Willing or not, all Kushner’s central characters experience this excruciating shedding of skin and self. There’s Joe Pitt (the stirring, towering Lee Pace, with knitted brow and constrained baritone), a young Republican law clerk and devout Mormon who’s wrestling with his repressed homosexuality and his crumbling marriage. There’s his wife Harper (Denise Gough, capable of explosive ferocity but here mostly restrained and wry), an agoraphobic Valium addict who suffers over the hole in the ozone layer and imagines escaping to Antarctica. There’s Louis Ironson, a young Jewish word processor who works at the same courts as Joe, as selfish as he is self-flagellating. Louis, for all his cowardice, is a shockingly brave character from a writing point of view. The young Scottish actor James McArdle — who here gives Louis a stricken, wonderfully unsympathetic interpretation that never gives in to Woody Allen–ish-ness — has described how meeting Kushner cracked open his performance: “Dear God, you are Louis!” the actor thought. With his penchant for tortured logorrhea and “Big Ideas,” Louis is an unsparing avatar for Kushner, a way for the playwright to expose and examine a struggling, scary (and scared) side of himself. And the character’s self-destructive debates with Belize — where Louis sticks his guilty, ill-advised oar in on everything from racism to democracy to the “monolith” of “White Straight Male America” — still play like they’re written in electric ink. “Big Ideas are all you love. ‘America’ is what Louis loves,” the extraordinary Stewart-Jarrett’s silky, steely Belize snaps at him, “Well I hate America, Louis … It’s just big ideas, and stories, and people dying, and people like you. The white cracker who wrote the National Anthem knew what he was doing. He set the word ‘free’ to a note so high nobody can reach it.”
Louis can reason but he can’t see. He’s smart, but he isn’t brave. Early in Millennium he knowingly commits a terrible betrayal: He walks out on his AIDS-afflicted partner, the fierce, fabulous, and frightened Prior Walter.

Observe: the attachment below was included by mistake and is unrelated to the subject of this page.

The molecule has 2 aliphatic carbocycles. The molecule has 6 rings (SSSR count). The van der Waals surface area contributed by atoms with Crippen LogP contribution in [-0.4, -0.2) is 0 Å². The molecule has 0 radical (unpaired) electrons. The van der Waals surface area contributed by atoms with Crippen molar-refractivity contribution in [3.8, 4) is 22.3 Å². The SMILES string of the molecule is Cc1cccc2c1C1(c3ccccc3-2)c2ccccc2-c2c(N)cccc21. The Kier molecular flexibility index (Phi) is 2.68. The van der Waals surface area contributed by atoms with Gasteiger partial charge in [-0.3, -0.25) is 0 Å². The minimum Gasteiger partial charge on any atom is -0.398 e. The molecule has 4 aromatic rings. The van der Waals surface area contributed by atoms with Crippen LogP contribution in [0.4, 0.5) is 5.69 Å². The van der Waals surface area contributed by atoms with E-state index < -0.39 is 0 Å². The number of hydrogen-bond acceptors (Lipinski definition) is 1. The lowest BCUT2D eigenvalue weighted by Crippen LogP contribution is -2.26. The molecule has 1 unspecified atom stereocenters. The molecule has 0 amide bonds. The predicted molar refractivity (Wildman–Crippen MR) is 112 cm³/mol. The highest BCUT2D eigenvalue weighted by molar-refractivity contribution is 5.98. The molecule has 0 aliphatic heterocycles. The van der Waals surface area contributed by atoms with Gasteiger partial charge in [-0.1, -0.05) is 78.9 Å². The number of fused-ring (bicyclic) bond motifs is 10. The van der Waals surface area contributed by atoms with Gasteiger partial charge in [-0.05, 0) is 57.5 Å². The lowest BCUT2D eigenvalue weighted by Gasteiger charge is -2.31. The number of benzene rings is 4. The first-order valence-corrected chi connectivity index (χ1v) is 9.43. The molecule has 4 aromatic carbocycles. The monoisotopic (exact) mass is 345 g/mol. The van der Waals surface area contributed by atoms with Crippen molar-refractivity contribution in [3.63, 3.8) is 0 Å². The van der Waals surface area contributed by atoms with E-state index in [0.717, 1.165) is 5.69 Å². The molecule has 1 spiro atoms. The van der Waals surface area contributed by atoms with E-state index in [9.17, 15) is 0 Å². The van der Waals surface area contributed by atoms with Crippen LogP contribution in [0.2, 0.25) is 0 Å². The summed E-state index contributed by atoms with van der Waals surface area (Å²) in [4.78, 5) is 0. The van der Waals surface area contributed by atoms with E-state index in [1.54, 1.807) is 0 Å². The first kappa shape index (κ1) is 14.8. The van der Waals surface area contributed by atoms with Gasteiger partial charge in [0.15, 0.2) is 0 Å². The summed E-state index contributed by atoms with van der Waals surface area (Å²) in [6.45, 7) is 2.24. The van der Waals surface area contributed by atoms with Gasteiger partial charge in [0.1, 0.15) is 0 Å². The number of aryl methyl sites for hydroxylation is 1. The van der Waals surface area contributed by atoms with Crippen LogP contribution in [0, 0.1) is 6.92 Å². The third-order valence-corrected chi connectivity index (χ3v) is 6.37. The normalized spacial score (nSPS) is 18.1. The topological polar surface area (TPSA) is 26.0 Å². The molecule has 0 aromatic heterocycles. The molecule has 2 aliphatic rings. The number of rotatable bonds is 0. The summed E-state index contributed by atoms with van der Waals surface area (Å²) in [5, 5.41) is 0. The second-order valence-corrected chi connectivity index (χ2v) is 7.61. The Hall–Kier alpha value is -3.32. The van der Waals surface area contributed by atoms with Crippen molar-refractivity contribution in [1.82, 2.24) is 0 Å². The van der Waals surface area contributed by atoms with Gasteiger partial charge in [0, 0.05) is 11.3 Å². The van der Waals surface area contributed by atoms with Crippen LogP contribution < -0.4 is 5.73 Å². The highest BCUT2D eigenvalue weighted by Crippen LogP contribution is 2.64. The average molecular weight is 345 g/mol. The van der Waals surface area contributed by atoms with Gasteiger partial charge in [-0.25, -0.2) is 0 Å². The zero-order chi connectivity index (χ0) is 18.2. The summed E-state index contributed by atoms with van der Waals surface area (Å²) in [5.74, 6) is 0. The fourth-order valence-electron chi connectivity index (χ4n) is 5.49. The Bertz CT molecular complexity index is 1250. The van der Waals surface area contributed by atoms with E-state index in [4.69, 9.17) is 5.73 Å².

Prior is one of at least two roles in Angels that rank with the Prince of Denmark on the list of parts actors dream of playing. The other is Roy Cohn, the fire-breathing, phone-wielding, power-broking lawyer and McCarthy handmaid who, among other terrifying achievements, helped engineer the execution of Julius and Ethel Rosenberg and served as counsel to a young Donald Trump. (Though Kushner draws much of the character from the historical record, he’s careful to note that he’s taken liberties with his Cohn, who is “a work of fiction.”) A monster to the Left and an architect of our current political epoch, Cohn died in 1986 of complications from AIDS, publicly insisting to the end that he had liver cancer. It’s this plague, as incurable and apocalyptic as its medieval predecessor, that ties him to Prior, and though the two never meet, they hold Angels’ complex net of relationships and story lines suspended between them. They are the twin poles of Kushner’s play — both victims and both, in their way, visionaries — and they require powerhouse performers. And they’ve got them here, in Andrew Garfield and Nathan Lane. They’re stars, yes, but in Elliott’s production they feel like an integral part of a glorious firmament. The ensemble of this Angels is a muscular and immensely moving one, all holding each other up like athletes trading off laps of a marathon.